The lab technician came to the waiting room and called my name. I followed her to the cubicle with the padded brown chair that has the armrests that flop over the front of the chair.
“Okay, Julie, the first thing I need to tell you is that I am an intern.”
I smiled up at her and said, “Last month I felt so bad rejecting you in favor of a more experienced phlebotomist. It’s a month later… how many sticks have you done now?”
“Probably 300, maybe 320,” she replied sheepishly.
“Alright, let’s do this!” I said.
I actually would have liked to ask for a senior tech, but I thought I should give her the chance to prove her competence.
She tied the rubber strap on my upper left arm and I curled up my left hand into a fist. She asked me to take a breath in, and let it out.
The needle went in correctly, but it was a little painful.
My head was turned away from my outstretched left arm, eyes focusing on a spot on the wall over my right shoulder where they previously had an image taped up and when they removed it, they left 4 brown irregular rectangles where the pale green paint had peeled off the drywall.
She filled one vial with my blood, and then said, “Oh my God! This has never happened before. I mean, I’ve never seen this happen before. Jim! Jim! Ji-i-im!”
The needle was in my arm, but something had “popped out” and she was unable to stick the second or third vial onto the needle.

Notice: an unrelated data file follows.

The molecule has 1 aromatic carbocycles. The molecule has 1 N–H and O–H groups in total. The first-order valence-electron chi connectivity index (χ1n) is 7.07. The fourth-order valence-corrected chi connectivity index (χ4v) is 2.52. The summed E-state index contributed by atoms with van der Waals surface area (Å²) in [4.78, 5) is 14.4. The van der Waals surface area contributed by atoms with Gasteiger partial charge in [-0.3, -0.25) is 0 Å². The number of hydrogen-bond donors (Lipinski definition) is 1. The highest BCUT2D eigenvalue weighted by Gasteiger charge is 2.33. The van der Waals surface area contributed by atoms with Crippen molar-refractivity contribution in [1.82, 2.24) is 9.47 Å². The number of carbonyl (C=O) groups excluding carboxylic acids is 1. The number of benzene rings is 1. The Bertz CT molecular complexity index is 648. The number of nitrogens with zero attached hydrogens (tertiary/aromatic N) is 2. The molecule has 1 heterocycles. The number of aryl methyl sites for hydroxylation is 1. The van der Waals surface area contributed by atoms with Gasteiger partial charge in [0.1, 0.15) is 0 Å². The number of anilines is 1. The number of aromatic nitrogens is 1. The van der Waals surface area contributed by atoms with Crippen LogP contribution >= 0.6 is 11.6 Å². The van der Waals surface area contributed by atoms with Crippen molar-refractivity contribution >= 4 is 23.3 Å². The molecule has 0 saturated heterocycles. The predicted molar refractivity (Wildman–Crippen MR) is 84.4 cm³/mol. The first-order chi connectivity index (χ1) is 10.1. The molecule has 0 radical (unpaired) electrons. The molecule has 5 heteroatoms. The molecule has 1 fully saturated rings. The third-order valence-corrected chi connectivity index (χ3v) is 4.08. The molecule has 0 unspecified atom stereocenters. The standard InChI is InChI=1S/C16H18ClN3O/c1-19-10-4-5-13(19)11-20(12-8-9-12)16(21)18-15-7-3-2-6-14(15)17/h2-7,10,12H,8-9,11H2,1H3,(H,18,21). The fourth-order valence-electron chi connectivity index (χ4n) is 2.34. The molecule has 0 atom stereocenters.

Jim took over.
He removed the needle from my vein, placing a cotton ball and two pieces of tape over the tiny hole.
“You okay?” he inquired gently.
“Um, yeah… how many sticks have you done?” I asked, as he was getting ready to make a new hole in my other arm.
“Gosh, I don’t know, some number of millions,” he replied.
“That’s interesting, because your stick barely hurt. Is it just practice? Are you poking it in less deeply?”
“It’s probably practice, and then you develop a technique,” he said matter of factly.
The moral of the story is that I put my concern for this other person’s feelings before my concern for my well being. The end result was 2 sticks instead of one, double the holes in my body, and double the time.
I told her not to feel bad, that is was no big deal, and that it was a good learning experience for her.
The learning experience for me is that when it comes to medical procedures, I should take care of myself first, and ask for an experienced lab tech! My internal voice said, “No good deed goes unpunished!”
Then I reminded my inner critic that no real harm was done.
I was fine. It wasn’t stupid to have given the intern a chance. But at the same time, I acknowledged that I wouldn’t make the same choice the next time.
How many little choices do we make every day where we are balancing these two competing interests?